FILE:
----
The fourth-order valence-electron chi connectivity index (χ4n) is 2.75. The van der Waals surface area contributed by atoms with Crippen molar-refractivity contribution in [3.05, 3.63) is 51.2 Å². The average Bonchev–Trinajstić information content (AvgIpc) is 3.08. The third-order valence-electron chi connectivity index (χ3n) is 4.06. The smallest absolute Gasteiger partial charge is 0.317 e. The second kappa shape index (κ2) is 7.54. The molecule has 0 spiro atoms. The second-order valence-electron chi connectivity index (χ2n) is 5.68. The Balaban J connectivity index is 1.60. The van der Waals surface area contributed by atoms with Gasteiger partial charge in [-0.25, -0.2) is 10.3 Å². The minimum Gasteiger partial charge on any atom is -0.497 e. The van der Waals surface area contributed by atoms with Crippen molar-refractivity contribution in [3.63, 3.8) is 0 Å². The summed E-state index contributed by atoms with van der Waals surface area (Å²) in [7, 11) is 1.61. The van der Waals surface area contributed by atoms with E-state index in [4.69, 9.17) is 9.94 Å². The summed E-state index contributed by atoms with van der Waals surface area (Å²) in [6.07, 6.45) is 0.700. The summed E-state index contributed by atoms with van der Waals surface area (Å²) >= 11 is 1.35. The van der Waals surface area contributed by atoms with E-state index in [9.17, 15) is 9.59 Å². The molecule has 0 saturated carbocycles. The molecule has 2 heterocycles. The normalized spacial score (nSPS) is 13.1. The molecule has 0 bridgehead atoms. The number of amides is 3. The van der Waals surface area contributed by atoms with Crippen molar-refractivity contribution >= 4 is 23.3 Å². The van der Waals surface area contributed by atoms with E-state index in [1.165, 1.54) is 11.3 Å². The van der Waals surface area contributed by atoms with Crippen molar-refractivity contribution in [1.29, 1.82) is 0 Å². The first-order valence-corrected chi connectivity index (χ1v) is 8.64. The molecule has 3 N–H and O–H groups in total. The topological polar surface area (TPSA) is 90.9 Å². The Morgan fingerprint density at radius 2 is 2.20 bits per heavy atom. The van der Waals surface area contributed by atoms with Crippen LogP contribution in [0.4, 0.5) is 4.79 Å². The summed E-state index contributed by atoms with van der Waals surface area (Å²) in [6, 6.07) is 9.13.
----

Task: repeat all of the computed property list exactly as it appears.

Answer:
The fourth-order valence-electron chi connectivity index (χ4n) is 2.75. The van der Waals surface area contributed by atoms with Crippen molar-refractivity contribution in [3.05, 3.63) is 51.2 Å². The average Bonchev–Trinajstić information content (AvgIpc) is 3.08. The third-order valence-electron chi connectivity index (χ3n) is 4.06. The smallest absolute Gasteiger partial charge is 0.317 e. The second kappa shape index (κ2) is 7.54. The molecule has 0 spiro atoms. The second-order valence-electron chi connectivity index (χ2n) is 5.68. The Balaban J connectivity index is 1.60. The van der Waals surface area contributed by atoms with Gasteiger partial charge in [-0.25, -0.2) is 10.3 Å². The minimum Gasteiger partial charge on any atom is -0.497 e. The van der Waals surface area contributed by atoms with Crippen molar-refractivity contribution in [3.63, 3.8) is 0 Å². The summed E-state index contributed by atoms with van der Waals surface area (Å²) in [7, 11) is 1.61. The van der Waals surface area contributed by atoms with E-state index in [4.69, 9.17) is 9.94 Å². The summed E-state index contributed by atoms with van der Waals surface area (Å²) in [6.07, 6.45) is 0.700. The summed E-state index contributed by atoms with van der Waals surface area (Å²) >= 11 is 1.35. The van der Waals surface area contributed by atoms with E-state index in [9.17, 15) is 9.59 Å². The molecule has 0 saturated carbocycles. The molecule has 2 heterocycles. The normalized spacial score (nSPS) is 13.1. The molecule has 0 bridgehead atoms. The number of amides is 3. The van der Waals surface area contributed by atoms with Crippen molar-refractivity contribution >= 4 is 23.3 Å². The van der Waals surface area contributed by atoms with E-state index in [1.165, 1.54) is 11.3 Å². The van der Waals surface area contributed by atoms with Crippen molar-refractivity contribution in [1.29, 1.82) is 0 Å². The first-order valence-corrected chi connectivity index (χ1v) is 8.64. The molecule has 3 N–H and O–H groups in total. The topological polar surface area (TPSA) is 90.9 Å². The Morgan fingerprint density at radius 2 is 2.20 bits per heavy atom. The van der Waals surface area contributed by atoms with Crippen LogP contribution in [0.4, 0.5) is 4.79 Å². The summed E-state index contributed by atoms with van der Waals surface area (Å²) in [6, 6.07) is 9.13.